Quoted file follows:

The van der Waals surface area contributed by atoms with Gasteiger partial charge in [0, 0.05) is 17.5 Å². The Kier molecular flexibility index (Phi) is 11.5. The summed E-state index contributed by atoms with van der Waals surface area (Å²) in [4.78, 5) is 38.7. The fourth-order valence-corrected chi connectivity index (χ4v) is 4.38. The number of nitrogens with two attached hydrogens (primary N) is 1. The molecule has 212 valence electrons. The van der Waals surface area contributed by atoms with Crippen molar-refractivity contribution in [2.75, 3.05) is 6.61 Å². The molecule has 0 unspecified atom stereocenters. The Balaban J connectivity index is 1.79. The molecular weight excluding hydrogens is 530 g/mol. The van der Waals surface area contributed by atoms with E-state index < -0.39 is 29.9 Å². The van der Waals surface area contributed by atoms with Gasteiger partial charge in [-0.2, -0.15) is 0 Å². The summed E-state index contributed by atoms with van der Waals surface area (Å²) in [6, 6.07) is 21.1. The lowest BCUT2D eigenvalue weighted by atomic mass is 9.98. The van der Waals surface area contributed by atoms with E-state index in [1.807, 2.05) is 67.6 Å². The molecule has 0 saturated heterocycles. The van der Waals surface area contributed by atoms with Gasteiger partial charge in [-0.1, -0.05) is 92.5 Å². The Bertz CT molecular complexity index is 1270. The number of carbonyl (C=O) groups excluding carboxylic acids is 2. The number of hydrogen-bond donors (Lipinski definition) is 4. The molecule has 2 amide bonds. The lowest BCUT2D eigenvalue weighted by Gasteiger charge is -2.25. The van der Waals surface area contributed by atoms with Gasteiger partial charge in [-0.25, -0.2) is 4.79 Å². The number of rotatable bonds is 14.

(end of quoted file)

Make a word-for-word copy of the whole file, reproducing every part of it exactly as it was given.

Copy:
The van der Waals surface area contributed by atoms with Gasteiger partial charge in [0, 0.05) is 17.5 Å². The Kier molecular flexibility index (Phi) is 11.5. The summed E-state index contributed by atoms with van der Waals surface area (Å²) in [4.78, 5) is 38.7. The fourth-order valence-corrected chi connectivity index (χ4v) is 4.38. The number of nitrogens with two attached hydrogens (primary N) is 1. The molecule has 212 valence electrons. The van der Waals surface area contributed by atoms with Crippen molar-refractivity contribution in [2.75, 3.05) is 6.61 Å². The molecule has 0 unspecified atom stereocenters. The Balaban J connectivity index is 1.79. The molecular weight excluding hydrogens is 530 g/mol. The van der Waals surface area contributed by atoms with E-state index < -0.39 is 29.9 Å². The van der Waals surface area contributed by atoms with Gasteiger partial charge in [-0.2, -0.15) is 0 Å². The summed E-state index contributed by atoms with van der Waals surface area (Å²) in [6, 6.07) is 21.1. The lowest BCUT2D eigenvalue weighted by atomic mass is 9.98. The van der Waals surface area contributed by atoms with E-state index in [1.807, 2.05) is 67.6 Å². The molecule has 0 saturated heterocycles. The van der Waals surface area contributed by atoms with Gasteiger partial charge in [-0.1, -0.05) is 92.5 Å². The Bertz CT molecular complexity index is 1270. The number of carbonyl (C=O) groups excluding carboxylic acids is 2. The number of hydrogen-bond donors (Lipinski definition) is 4. The molecule has 2 amide bonds. The lowest BCUT2D eigenvalue weighted by Gasteiger charge is -2.25. The van der Waals surface area contributed by atoms with Gasteiger partial charge in [-0.25, -0.2) is 4.79 Å². The number of rotatable bonds is 14.